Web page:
Three of the five most recently selected members of the National Cyber Security Hall of Fame, founded in 2012 to honor pioneers in the field, are MIT alumni.
Jerome H. Saltzer ’61, SM ’63, ScD ’66, a professor of computer science emeritus at MIT, got involved in cyber security with the discovery in 1964 that it was surprisingly easy to break into the MIT Compatible Time-Sharing System.
He helped design the security aspects of the Multics time-sharing system and he led the development of a security kernel for Multics. Later he led the development of the Kerberos single-login authentication system.
Susan Landau PhD ’83 has been a 20-year leader in the so-called Crypto Wars. Through her writing, testimony in Congress, and technical and policy research, she has helped ensure the widespread availability of strong encryption.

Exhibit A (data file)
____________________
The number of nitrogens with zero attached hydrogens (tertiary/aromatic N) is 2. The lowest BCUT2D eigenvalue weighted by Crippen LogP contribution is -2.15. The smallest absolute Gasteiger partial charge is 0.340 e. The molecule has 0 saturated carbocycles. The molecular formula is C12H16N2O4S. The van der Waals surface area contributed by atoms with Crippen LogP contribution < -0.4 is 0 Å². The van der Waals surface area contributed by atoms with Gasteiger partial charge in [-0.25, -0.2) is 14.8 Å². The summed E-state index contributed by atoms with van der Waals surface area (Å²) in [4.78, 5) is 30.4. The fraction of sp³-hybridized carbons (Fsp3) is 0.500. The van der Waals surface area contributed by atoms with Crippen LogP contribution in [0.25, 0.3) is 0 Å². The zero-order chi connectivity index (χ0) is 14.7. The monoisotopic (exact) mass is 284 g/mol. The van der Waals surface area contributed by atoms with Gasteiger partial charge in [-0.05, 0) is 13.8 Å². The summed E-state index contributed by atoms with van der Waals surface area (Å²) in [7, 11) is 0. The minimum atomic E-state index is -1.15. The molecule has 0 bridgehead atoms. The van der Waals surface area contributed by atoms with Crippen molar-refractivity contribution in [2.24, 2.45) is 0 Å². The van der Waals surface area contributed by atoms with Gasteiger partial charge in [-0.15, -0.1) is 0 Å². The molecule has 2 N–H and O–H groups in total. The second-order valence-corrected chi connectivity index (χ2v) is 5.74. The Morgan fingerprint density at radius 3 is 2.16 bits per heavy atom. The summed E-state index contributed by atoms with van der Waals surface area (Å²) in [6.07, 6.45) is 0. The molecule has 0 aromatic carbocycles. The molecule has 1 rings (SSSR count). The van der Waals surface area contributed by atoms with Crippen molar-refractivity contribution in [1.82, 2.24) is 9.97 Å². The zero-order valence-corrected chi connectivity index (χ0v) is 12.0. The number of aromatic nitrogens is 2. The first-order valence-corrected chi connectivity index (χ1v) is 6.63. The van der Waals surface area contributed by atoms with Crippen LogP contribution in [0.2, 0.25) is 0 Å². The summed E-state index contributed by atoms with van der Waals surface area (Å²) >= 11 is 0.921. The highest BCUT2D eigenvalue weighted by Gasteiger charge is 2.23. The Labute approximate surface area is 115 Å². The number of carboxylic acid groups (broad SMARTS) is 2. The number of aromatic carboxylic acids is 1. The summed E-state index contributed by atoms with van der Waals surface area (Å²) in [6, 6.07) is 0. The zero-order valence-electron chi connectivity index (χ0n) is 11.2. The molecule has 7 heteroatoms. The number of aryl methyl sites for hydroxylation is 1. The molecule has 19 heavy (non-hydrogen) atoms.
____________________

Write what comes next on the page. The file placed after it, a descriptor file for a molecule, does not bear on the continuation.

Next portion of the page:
A strong advocate for women in computer science, Landau is a professor of cybersecurity policy in the Department of Social Science and Policy Studies at Worcester Polytechnic Institute. Previously she served as a senior staff privacy analyst at Google and a distinguished engineer at Sun Microsystems.
Steven B. Lipner ’65, SM ’66 recently retired as the partner director of software security in trustworthy computing security at Microsoft and serves as a board member and chair of SAFECode. He led Microsoft’s Security Development Lifecycle team.
Lipner is named as an inventor on 12 U.S. patents with two pending applications in the field of computer and network security. Read a WGBH Frontline interview with Lipner that probes Microsoft security issues.